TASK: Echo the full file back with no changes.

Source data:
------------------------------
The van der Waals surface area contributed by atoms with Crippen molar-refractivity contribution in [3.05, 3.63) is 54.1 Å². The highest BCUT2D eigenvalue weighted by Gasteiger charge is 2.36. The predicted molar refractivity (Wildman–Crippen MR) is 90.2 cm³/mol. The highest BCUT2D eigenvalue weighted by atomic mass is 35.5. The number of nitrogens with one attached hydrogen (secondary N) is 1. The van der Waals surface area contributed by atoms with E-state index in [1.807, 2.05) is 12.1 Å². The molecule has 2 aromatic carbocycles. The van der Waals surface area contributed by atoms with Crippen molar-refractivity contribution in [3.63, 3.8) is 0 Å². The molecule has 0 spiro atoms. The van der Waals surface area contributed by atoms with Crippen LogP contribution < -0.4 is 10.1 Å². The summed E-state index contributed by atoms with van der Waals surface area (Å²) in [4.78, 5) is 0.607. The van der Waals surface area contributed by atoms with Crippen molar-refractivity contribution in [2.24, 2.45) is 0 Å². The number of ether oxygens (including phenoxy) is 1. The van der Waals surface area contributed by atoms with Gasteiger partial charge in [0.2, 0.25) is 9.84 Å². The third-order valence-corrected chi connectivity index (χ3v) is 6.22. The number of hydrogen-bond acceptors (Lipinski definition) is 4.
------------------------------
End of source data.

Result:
The van der Waals surface area contributed by atoms with Crippen molar-refractivity contribution in [3.05, 3.63) is 54.1 Å². The highest BCUT2D eigenvalue weighted by Gasteiger charge is 2.36. The predicted molar refractivity (Wildman–Crippen MR) is 90.2 cm³/mol. The highest BCUT2D eigenvalue weighted by atomic mass is 35.5. The number of nitrogens with one attached hydrogen (secondary N) is 1. The van der Waals surface area contributed by atoms with E-state index in [1.807, 2.05) is 12.1 Å². The molecule has 2 aromatic carbocycles. The van der Waals surface area contributed by atoms with Crippen molar-refractivity contribution in [3.63, 3.8) is 0 Å². The molecule has 0 spiro atoms. The van der Waals surface area contributed by atoms with Crippen LogP contribution < -0.4 is 10.1 Å². The summed E-state index contributed by atoms with van der Waals surface area (Å²) in [4.78, 5) is 0.607. The van der Waals surface area contributed by atoms with Crippen molar-refractivity contribution in [2.24, 2.45) is 0 Å². The number of ether oxygens (including phenoxy) is 1. The van der Waals surface area contributed by atoms with Gasteiger partial charge in [0.2, 0.25) is 9.84 Å². The third-order valence-corrected chi connectivity index (χ3v) is 6.22. The number of hydrogen-bond acceptors (Lipinski definition) is 4.